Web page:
233     If this second match fails, the start offset is advanced by one, and the normal
234     match is retried. This imitates the way Perl handles such cases when using the
235     <b>/g</b> modifier or the <b>split()</b> function.
236     </P>
237 nigel 91 <br><b>
238     Other modifiers
239     </b><br>
240 nigel 63 <P>
241 nigel 75 There are yet more modifiers for controlling the way <b>pcretest</b>
242 nigel 63 operates.
243     </P>
244     <P>
245     The <b>/+</b> modifier requests that as well as outputting the substring that
246     matched the entire pattern, pcretest should in addition output the remainder of
247     the subject string. This is useful for tests where the subject contains
248     multiple copies of the same substring.
249     </P>
250     <P>
251 nigel 93 The <b>/B</b> modifier is a debugging feature. It requests that <b>pcretest</b>
252     output a representation of the compiled byte code after compilation.
253     </P>
254     <P>
255 nigel 63 The <b>/L</b> modifier must be followed directly by the name of a locale, for
256     example,
257     <pre>
258 nigel 75 /pattern/Lfr_FR
259     </pre>
260     For this reason, it must be the last modifier. The given locale is set,
261 nigel 63 <b>pcre_maketables()</b> is called to build a set of character tables for the
262     locale, and this is then passed to <b>pcre_compile()</b> when compiling the
263     regular expression. Without an <b>/L</b> modifier, NULL is passed as the tables
264     pointer; that is, <b>/L</b> applies only to the expression on which it appears.
265     </P>
266     <P>
267     The <b>/I</b> modifier requests that <b>pcretest</b> output information about the
268 nigel 75 compiled pattern (whether it is anchored, has a fixed first character, and
269     so on). It does this by calling <b>pcre_fullinfo()</b> after compiling a
270     pattern. If the pattern is studied, the results of that are also output.
271 nigel 63 </P>
272     <P>
273 nigel 93 The <b>/D</b> modifier is a PCRE debugging feature, and is equivalent to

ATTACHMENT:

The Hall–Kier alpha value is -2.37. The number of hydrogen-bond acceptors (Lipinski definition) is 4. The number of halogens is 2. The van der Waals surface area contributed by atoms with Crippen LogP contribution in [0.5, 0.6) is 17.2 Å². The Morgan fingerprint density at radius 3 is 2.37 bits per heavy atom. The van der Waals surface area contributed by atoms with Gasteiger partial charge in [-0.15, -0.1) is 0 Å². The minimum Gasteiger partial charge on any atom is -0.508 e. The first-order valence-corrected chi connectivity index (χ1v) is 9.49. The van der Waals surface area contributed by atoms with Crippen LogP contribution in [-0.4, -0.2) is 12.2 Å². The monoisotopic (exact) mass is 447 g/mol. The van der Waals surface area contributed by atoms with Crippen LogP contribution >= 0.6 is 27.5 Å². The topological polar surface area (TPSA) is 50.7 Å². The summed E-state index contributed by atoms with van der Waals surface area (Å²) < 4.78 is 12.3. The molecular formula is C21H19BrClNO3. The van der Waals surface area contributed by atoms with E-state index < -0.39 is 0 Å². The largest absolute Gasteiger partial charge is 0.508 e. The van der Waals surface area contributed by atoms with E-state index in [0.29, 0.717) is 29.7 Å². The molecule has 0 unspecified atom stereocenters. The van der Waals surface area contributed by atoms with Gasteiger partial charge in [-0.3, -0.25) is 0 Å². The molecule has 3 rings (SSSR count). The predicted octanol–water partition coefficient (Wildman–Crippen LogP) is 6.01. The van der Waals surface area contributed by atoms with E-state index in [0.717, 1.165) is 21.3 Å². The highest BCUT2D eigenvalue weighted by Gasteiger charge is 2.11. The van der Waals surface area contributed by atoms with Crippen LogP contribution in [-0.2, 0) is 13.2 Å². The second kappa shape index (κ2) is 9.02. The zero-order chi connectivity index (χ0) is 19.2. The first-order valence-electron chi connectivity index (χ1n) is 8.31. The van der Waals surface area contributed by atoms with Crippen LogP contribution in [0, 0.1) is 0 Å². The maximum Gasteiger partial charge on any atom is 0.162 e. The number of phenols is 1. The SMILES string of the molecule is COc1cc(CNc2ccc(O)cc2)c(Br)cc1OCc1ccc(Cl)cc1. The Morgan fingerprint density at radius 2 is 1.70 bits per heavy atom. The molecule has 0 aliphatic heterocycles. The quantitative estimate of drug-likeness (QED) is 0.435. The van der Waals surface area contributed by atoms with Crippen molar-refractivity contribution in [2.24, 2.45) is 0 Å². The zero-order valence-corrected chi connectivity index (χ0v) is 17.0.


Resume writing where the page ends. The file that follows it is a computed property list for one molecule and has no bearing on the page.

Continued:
274     <b>/BI</b>, that is, both the \fP/B\fP and the <b>/I</b> modifiers.
275 nigel 63 </P>
276     <P>
277 nigel 75 The <b>/F</b> modifier causes <b>pcretest</b> to flip the byte order of the
278     fields in the compiled pattern that contain 2-byte and 4-byte numbers. This
279     facility is for testing the feature in PCRE that allows it to execute patterns
280     that were compiled on a host with a different endianness. This feature is not
281     available when the POSIX interface to PCRE is being used, that is, when the
282     <b>/P</b> pattern modifier is specified. See also the section about saving and
283     reloading compiled patterns below.
284     </P>
285     <P>
286 nigel 63 The <b>/S</b> modifier causes <b>pcre_study()</b> to be called after the
287     expression has been compiled, and the results used when the expression is
288     matched.
289     </P>
290     <P>
291     The <b>/M</b> modifier causes the size of memory block used to hold the compiled
292     pattern to be output.
293     </P>
294     <P>
295     The <b>/P</b> modifier causes <b>pcretest</b> to call PCRE via the POSIX wrapper
296     API rather than its native API. When this is done, all other modifiers except
297     <b>/i</b>, <b>/m</b>, and <b>/+</b> are ignored. REG_ICASE is set if <b>/i</b> is
298     present, and REG_NEWLINE is set if <b>/m</b> is present. The wrapper functions
299     force PCRE_DOLLAR_ENDONLY always, and PCRE_DOTALL unless REG_NEWLINE is set.
300     </P>
301     <P>
302     The <b>/8</b> modifier causes <b>pcretest</b> to call PCRE with the PCRE_UTF8
303     option set. This turns on support for UTF-8 character handling in PCRE,
304     provided that it was compiled with this support enabled. This modifier also